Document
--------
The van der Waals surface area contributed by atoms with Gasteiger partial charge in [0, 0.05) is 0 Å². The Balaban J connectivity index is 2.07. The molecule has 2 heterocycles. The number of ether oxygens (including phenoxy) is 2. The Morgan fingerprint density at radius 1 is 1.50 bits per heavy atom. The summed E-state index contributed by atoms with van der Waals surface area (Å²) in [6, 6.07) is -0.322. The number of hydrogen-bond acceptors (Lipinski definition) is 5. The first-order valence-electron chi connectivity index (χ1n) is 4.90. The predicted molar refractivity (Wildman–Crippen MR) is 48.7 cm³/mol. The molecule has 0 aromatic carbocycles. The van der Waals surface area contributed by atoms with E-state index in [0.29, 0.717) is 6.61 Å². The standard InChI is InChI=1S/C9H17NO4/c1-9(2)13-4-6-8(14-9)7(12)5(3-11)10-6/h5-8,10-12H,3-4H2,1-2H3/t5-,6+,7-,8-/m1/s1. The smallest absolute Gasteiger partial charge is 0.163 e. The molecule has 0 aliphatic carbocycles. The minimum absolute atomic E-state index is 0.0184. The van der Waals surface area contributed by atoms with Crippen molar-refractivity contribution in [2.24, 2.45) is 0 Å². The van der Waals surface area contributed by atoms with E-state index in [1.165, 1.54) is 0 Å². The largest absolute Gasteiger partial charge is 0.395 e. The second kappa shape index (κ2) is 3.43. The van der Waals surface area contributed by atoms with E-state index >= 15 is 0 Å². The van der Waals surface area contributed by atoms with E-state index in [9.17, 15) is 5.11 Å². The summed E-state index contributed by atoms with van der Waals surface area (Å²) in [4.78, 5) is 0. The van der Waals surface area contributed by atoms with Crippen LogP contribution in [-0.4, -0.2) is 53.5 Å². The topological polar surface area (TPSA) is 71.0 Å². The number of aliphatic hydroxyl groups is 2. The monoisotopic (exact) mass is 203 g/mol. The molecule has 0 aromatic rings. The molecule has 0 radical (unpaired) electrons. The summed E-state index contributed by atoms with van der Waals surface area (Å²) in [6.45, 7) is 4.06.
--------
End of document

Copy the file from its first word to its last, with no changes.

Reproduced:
The van der Waals surface area contributed by atoms with Gasteiger partial charge in [0, 0.05) is 0 Å². The Balaban J connectivity index is 2.07. The molecule has 2 heterocycles. The number of ether oxygens (including phenoxy) is 2. The Morgan fingerprint density at radius 1 is 1.50 bits per heavy atom. The summed E-state index contributed by atoms with van der Waals surface area (Å²) in [6, 6.07) is -0.322. The number of hydrogen-bond acceptors (Lipinski definition) is 5. The first-order valence-electron chi connectivity index (χ1n) is 4.90. The predicted molar refractivity (Wildman–Crippen MR) is 48.7 cm³/mol. The molecule has 0 aromatic carbocycles. The van der Waals surface area contributed by atoms with E-state index in [0.29, 0.717) is 6.61 Å². The standard InChI is InChI=1S/C9H17NO4/c1-9(2)13-4-6-8(14-9)7(12)5(3-11)10-6/h5-8,10-12H,3-4H2,1-2H3/t5-,6+,7-,8-/m1/s1. The smallest absolute Gasteiger partial charge is 0.163 e. The molecule has 0 aliphatic carbocycles. The minimum absolute atomic E-state index is 0.0184. The van der Waals surface area contributed by atoms with Crippen molar-refractivity contribution in [2.24, 2.45) is 0 Å². The van der Waals surface area contributed by atoms with E-state index in [1.165, 1.54) is 0 Å². The largest absolute Gasteiger partial charge is 0.395 e. The second kappa shape index (κ2) is 3.43. The van der Waals surface area contributed by atoms with E-state index >= 15 is 0 Å². The van der Waals surface area contributed by atoms with E-state index in [9.17, 15) is 5.11 Å². The summed E-state index contributed by atoms with van der Waals surface area (Å²) in [4.78, 5) is 0. The van der Waals surface area contributed by atoms with Crippen LogP contribution in [-0.4, -0.2) is 53.5 Å². The topological polar surface area (TPSA) is 71.0 Å². The number of aliphatic hydroxyl groups is 2. The monoisotopic (exact) mass is 203 g/mol. The molecule has 0 aromatic rings. The molecule has 0 radical (unpaired) electrons. The summed E-state index contributed by atoms with van der Waals surface area (Å²) in [6.45, 7) is 4.06.